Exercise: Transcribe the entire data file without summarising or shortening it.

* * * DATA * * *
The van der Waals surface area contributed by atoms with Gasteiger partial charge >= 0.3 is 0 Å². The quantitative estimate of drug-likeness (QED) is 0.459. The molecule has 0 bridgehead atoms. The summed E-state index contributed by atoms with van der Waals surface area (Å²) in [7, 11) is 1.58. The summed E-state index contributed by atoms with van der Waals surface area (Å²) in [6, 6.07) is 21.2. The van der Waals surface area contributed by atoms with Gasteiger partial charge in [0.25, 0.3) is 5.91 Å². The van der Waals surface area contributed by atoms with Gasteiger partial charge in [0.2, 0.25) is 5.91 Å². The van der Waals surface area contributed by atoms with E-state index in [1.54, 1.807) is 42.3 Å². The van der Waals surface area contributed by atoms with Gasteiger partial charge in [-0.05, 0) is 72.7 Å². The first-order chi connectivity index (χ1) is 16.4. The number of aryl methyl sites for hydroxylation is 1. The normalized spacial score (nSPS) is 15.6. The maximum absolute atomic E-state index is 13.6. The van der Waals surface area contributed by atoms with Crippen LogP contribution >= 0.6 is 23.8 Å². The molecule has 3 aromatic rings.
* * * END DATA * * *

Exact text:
The van der Waals surface area contributed by atoms with Gasteiger partial charge >= 0.3 is 0 Å². The quantitative estimate of drug-likeness (QED) is 0.459. The molecule has 0 bridgehead atoms. The summed E-state index contributed by atoms with van der Waals surface area (Å²) in [7, 11) is 1.58. The summed E-state index contributed by atoms with van der Waals surface area (Å²) in [6, 6.07) is 21.2. The van der Waals surface area contributed by atoms with Gasteiger partial charge in [0.25, 0.3) is 5.91 Å². The van der Waals surface area contributed by atoms with Gasteiger partial charge in [0.2, 0.25) is 5.91 Å². The van der Waals surface area contributed by atoms with E-state index in [1.54, 1.807) is 42.3 Å². The van der Waals surface area contributed by atoms with Gasteiger partial charge in [-0.05, 0) is 72.7 Å². The first-order chi connectivity index (χ1) is 16.4. The number of aryl methyl sites for hydroxylation is 1. The normalized spacial score (nSPS) is 15.6. The maximum absolute atomic E-state index is 13.6. The van der Waals surface area contributed by atoms with Crippen LogP contribution >= 0.6 is 23.8 Å². The molecule has 3 aromatic rings.